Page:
Approximately 20,000 orchids belong to the family Orchidaceae. The vanilla orchid vine (Vanilla planifolia), which produces the vanilla bean, is a member of the family. The vine uses its roots to climb trees up to 80 feet high. In the wild less than 1 percent of the flowers are pollinated to produce the vanilla bean pod. For commercial cultivation each flower requires hand pollination to produce the coveted vanilla bean.
In the 15th century the Aztecs discovered that the aromatic vanilla orchid beans acquired a pleasing fragrance after a fermentation of several months. The Aztecs cultivated the vanilla beans from the 16th century to the 19th century for use as a flavoring, medicine and even an aphrodisiac. The Spanish conquistador Hernan Cortez took the beans back to Europe in 1518, and they soon became popular.
The secret of the vanilla orchid's pollination was not discovered until 1863. In its native lands, the vanilla orchid is pollinated by the tiny Melipona bee. Because the bee is not found anywhere else, the vanilla orchid must be hand pollinated if it is grown in other areas.
The vine's best-growing temperature range is 59 degrees F to 86 degrees F. Guatemala, southeast Mexico, Indonesia and Reunion, an island off Madagascar's coast, are the major world producers of the vanilla bean.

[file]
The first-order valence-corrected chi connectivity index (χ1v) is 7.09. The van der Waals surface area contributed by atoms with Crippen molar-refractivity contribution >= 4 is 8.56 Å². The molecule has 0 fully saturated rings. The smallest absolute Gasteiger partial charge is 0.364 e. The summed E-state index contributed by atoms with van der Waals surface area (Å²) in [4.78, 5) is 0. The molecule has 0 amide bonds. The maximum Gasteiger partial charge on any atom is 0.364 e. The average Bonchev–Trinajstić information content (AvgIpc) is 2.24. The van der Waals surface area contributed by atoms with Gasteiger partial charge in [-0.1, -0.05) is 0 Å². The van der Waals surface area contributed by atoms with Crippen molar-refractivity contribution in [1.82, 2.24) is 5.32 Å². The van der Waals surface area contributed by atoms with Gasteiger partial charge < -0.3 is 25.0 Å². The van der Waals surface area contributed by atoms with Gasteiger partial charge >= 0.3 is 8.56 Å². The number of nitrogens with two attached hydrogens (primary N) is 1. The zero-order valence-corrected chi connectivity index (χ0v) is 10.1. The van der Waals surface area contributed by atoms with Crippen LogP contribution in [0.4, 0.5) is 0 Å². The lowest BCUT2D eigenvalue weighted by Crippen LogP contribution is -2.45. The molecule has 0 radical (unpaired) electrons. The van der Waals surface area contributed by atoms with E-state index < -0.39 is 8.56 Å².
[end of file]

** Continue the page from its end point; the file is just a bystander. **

The vanilla orchid vine must be 3 years old before it can produce vanilla beans. In the spring, the vanilla orchid produces small, greenish-yellow flowers. The flower lasts less than 24 hours. Pollination must occur within 12 hours of blossoming.
Each vanilla orchid vine produces about 100 pods. Pods are ready for harvest nine months after pollination. The pod turns from green to yellow when the bean is ready for harvest. The pods will begin to crack, which indicates they are ready to be picked. Each pod is picked by hand. Pods are immersed in hot water and than laid in the sun to dry for three weeks. Curing takes three months. Once cured, the vanilla bean pods are shipped to factories for processing.